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A new name binds a beloved NW Denver park closer to the community
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DENVER Denver Councilwoman Amanda Sandoval finds irony in the fact that the decades-long push to give a popular northwest Denver park a more community-friendly name finally met success on the Winter Solstice.

It's "the darkest day of the year, the shortest day of the year, but you're headed back into the light," she says.

For years, many of Sandoval's constituents in a council district that's one-third Latinx have referred to the square-block patch of green at West 38th Avenue and Navajo Street as La Raza Park.

It's a name that harks back to Denver's Chicano-rights movement of the 1960s and '70s, a struggle that included a takeover of the park by community activists in 1970 and, over the years, skirmishes between community members and police over use of the park.

Amanda Sandoval- Denver City Council

Sandoval says that she was born and raised in the area and has lived there her whole life.

The park "is my heart," she says. "... I've come here for quinceañeras, I've come here for birthday celebrations, Día de los Muertos, ... [and] the Aztec dancing celebration."

Colorado Voices

La Raza Park


An iconic Denver Northside park gets a long overdue name change.

But officially, on signs and on Google Maps, the park has long been Columbus Park, named for the Italian explorer who set off a wave of European conquest and colonization of the Americas more than five centuries ago.

The name was bestowed in 1931 with a nod toward the Italian-American community that once dominated northwest Denver. But in Sandoval's District 1 and elsewhere, Christopher Columbus also has come to be reviled by many who say he shares blame for the deaths of millions and the decimation of Indigenous culture in the Western Hemisphere.

When Sandoval was an aide to Councilwoman Judy Montero, they worked on selecting artwork and a commemorative plaque for the pyramid-shaped kiosko shelter, built in 1989, that dominates the park. The plaque uses the name “Plaza de La Raza.”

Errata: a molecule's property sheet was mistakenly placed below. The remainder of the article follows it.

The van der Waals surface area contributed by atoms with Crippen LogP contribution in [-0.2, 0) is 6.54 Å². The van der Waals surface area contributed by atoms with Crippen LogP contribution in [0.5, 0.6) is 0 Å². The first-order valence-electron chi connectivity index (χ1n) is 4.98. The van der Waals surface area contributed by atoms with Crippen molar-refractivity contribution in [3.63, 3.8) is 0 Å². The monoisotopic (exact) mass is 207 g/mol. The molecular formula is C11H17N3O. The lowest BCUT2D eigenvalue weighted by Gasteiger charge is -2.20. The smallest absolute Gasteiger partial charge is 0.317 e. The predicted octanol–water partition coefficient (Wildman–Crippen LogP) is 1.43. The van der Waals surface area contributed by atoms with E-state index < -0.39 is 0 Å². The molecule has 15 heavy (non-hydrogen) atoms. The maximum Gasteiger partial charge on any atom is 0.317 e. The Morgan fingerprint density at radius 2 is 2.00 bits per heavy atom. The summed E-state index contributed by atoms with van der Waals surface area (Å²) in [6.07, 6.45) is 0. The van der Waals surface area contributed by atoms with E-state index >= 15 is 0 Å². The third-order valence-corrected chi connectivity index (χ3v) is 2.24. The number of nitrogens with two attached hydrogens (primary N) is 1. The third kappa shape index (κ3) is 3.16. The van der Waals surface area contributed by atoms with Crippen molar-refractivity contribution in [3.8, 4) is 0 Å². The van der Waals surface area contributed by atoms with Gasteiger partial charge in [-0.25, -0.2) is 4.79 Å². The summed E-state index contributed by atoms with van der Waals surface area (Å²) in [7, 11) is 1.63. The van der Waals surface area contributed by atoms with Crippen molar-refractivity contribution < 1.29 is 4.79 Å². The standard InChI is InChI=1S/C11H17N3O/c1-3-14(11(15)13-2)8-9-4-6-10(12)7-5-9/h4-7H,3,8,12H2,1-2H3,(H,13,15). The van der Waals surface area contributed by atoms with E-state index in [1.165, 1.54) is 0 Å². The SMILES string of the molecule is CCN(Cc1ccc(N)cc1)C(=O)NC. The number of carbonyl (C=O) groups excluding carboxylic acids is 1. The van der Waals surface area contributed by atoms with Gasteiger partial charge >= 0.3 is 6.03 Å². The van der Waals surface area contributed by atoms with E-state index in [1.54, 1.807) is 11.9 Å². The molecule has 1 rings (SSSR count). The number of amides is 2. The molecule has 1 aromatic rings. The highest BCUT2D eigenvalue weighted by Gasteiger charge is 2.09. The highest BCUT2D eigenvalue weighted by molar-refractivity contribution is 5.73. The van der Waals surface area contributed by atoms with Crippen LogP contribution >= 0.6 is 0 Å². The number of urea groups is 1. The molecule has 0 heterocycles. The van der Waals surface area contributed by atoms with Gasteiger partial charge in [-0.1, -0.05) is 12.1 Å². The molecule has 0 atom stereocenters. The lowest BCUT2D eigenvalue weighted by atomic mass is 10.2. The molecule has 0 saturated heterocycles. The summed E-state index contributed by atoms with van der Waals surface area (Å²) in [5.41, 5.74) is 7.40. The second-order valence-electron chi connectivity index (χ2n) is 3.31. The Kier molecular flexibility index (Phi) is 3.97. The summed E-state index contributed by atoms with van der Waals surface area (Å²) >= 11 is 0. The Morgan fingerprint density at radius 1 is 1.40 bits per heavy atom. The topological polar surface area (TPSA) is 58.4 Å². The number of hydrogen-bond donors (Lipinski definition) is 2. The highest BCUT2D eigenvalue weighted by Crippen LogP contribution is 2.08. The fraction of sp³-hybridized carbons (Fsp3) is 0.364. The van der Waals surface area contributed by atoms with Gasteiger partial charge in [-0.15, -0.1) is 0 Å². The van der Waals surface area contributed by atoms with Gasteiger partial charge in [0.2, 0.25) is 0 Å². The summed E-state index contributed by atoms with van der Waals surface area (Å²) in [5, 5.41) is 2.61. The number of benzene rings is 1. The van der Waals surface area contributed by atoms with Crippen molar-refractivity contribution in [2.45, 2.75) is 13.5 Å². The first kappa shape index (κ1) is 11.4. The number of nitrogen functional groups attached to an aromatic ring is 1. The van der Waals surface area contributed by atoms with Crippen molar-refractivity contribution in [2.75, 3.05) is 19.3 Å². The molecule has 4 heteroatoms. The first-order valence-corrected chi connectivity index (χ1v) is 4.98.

But a 1988 proposal by Councilwoman Debbie Ortega to formally drop the Columbus name failed in a 7-6 vote.

"For those of us who are native to this land -- my grandfather was Navajo -- and those who were born and raised in this region, [to] have any public space honoring somebody who did such atrocities to native people, it could not go on," Sandoval says.

Finally, on Dec. 21, 2020, with Sandoval now representing the district, the name-change proposal passed. Ahead of the council vote, only one of the citizens who spoke on the matter objected to the change.

"It passed unanimously," Sandoval says, "so it's a signal that we no longer want to celebrate Columbus in Denver. ... Everyone's just glad to finally have the name done and be able to move forward."

Children play at La Raza Park

Colorado as a whole has been changing its mind about Columbus as well. In 1907 it was the first state to adopt Columbus Day as an official holiday.

In recent years, proposals to repeal the holiday went nowhere. But last March, Gov. Jared Polis signed a bill to abolish Columbus Day and replace it with a holiday recognizing another Italian, St. Frances Xavier Cabrini, a nun revered for her charity work who had ties to Colorado.

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